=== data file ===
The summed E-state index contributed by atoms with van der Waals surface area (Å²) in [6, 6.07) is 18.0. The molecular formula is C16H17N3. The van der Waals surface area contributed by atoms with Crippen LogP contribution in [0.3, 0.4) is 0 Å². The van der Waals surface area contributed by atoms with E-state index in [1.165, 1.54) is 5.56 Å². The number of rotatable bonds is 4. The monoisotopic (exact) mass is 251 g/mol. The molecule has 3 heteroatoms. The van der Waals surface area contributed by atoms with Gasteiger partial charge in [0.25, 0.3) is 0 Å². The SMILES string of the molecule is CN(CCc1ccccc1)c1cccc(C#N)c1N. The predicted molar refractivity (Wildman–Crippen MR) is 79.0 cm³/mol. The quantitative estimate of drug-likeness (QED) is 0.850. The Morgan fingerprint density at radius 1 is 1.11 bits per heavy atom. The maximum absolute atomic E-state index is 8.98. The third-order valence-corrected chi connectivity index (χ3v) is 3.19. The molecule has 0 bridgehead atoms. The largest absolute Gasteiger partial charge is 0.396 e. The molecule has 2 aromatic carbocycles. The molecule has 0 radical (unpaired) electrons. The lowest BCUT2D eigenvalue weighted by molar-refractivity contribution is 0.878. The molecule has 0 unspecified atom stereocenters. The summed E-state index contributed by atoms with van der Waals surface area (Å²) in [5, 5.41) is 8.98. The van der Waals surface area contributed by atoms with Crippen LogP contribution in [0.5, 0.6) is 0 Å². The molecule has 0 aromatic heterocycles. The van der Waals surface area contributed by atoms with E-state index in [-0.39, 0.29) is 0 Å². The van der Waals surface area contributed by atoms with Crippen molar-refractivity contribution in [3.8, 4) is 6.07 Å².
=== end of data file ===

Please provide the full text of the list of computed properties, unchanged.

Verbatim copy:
The summed E-state index contributed by atoms with van der Waals surface area (Å²) in [6, 6.07) is 18.0. The molecular formula is C16H17N3. The van der Waals surface area contributed by atoms with Crippen LogP contribution in [0.3, 0.4) is 0 Å². The van der Waals surface area contributed by atoms with E-state index in [1.165, 1.54) is 5.56 Å². The number of rotatable bonds is 4. The monoisotopic (exact) mass is 251 g/mol. The molecule has 3 heteroatoms. The van der Waals surface area contributed by atoms with Gasteiger partial charge in [0.25, 0.3) is 0 Å². The SMILES string of the molecule is CN(CCc1ccccc1)c1cccc(C#N)c1N. The predicted molar refractivity (Wildman–Crippen MR) is 79.0 cm³/mol. The quantitative estimate of drug-likeness (QED) is 0.850. The Morgan fingerprint density at radius 1 is 1.11 bits per heavy atom. The maximum absolute atomic E-state index is 8.98. The third-order valence-corrected chi connectivity index (χ3v) is 3.19. The molecule has 0 bridgehead atoms. The largest absolute Gasteiger partial charge is 0.396 e. The molecule has 2 aromatic carbocycles. The molecule has 0 radical (unpaired) electrons. The lowest BCUT2D eigenvalue weighted by molar-refractivity contribution is 0.878. The molecule has 0 unspecified atom stereocenters. The summed E-state index contributed by atoms with van der Waals surface area (Å²) in [5, 5.41) is 8.98. The van der Waals surface area contributed by atoms with Crippen LogP contribution in [0.5, 0.6) is 0 Å². The molecule has 0 aromatic heterocycles. The van der Waals surface area contributed by atoms with E-state index in [-0.39, 0.29) is 0 Å². The van der Waals surface area contributed by atoms with Crippen molar-refractivity contribution in [3.8, 4) is 6.07 Å².